Cancer diagnosed in the Emergency Department of a Regional Health Service.


Journal Article

OBJECTIVE: Patients diagnosed with cancer in the Emergency Department (ED) have more advanced disease at diagnosis and poorer outcomes. High rates of initial presentation to ED suggest potential problems with access to care. The aim of this project was to interpret findings in regional/rural Victoria and explore implications for practice. DESIGN: Cross-sectional study linking two independent data sets. SETTING: Regional city of Geelong and surrounding rural areas in south-west Victoria. PARTICIPANTS: All newly diagnosed cancer patients in 2009. MAIN OUTCOME MEASURES: Number of cancer patients diagnosed in the ED. RESULTS: One in five newly diagnosed cancer patients present to ED 6 months prior to cancer diagnosis. One in 10 is diagnosed as a result of their ED visit. Patients presenting to ED were older, more often men and from disadvantaged areas. Symptoms on presentation included chest complaints, bowel obstruction, abdominal pain, anaemia and generalised weakness. Cancer diagnosed in the ED is associated with advanced stage and shorter survival. CONCLUSION: Reasons for presentation to ED would be multifactorial and include complex cases with coexisting symptoms making diagnosis difficult. The general public appear to have a low level of awareness of alternative primary care services or difficulty accessing such information. Some of the changes towards reducing the number of patients presenting to ED will include patient education.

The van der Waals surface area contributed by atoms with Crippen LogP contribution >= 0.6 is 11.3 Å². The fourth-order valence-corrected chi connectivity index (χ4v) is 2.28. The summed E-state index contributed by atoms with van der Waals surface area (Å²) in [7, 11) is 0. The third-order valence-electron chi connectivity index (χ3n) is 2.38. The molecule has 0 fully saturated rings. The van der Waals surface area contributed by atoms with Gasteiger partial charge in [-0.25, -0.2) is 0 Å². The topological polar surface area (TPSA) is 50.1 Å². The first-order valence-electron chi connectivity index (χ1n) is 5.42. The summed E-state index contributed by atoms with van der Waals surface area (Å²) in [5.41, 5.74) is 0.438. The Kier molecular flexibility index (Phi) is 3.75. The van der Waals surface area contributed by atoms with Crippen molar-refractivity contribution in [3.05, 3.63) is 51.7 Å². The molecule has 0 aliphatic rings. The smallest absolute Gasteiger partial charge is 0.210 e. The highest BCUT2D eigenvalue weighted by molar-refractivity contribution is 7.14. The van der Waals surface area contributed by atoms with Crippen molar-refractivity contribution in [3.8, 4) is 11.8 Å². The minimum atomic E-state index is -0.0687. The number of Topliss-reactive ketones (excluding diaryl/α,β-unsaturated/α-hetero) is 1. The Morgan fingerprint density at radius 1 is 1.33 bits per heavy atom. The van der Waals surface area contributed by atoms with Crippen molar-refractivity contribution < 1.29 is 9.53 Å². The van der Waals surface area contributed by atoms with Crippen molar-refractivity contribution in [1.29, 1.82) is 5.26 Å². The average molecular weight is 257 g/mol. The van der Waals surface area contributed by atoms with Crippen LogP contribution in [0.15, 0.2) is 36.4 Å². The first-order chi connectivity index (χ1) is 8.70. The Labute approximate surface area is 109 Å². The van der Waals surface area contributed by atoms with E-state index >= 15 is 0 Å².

Full Text

Duke Authors

Cited Authors

  • Rogers, MJ; Matheson, LM; Garrard, B; Mukaro, V; Riches, S; Sheridan, M; Ashley, D; Pitson, G

Published Date

  • December 2016

Published In

Volume / Issue

  • 24 / 6

Start / End Page

  • 409 - 414

PubMed ID

  • 26833693

Pubmed Central ID

  • 26833693

Electronic International Standard Serial Number (EISSN)

  • 1440-1584

Digital Object Identifier (DOI)

  • 10.1111/ajr.12280


  • eng

Conference Location

  • Australia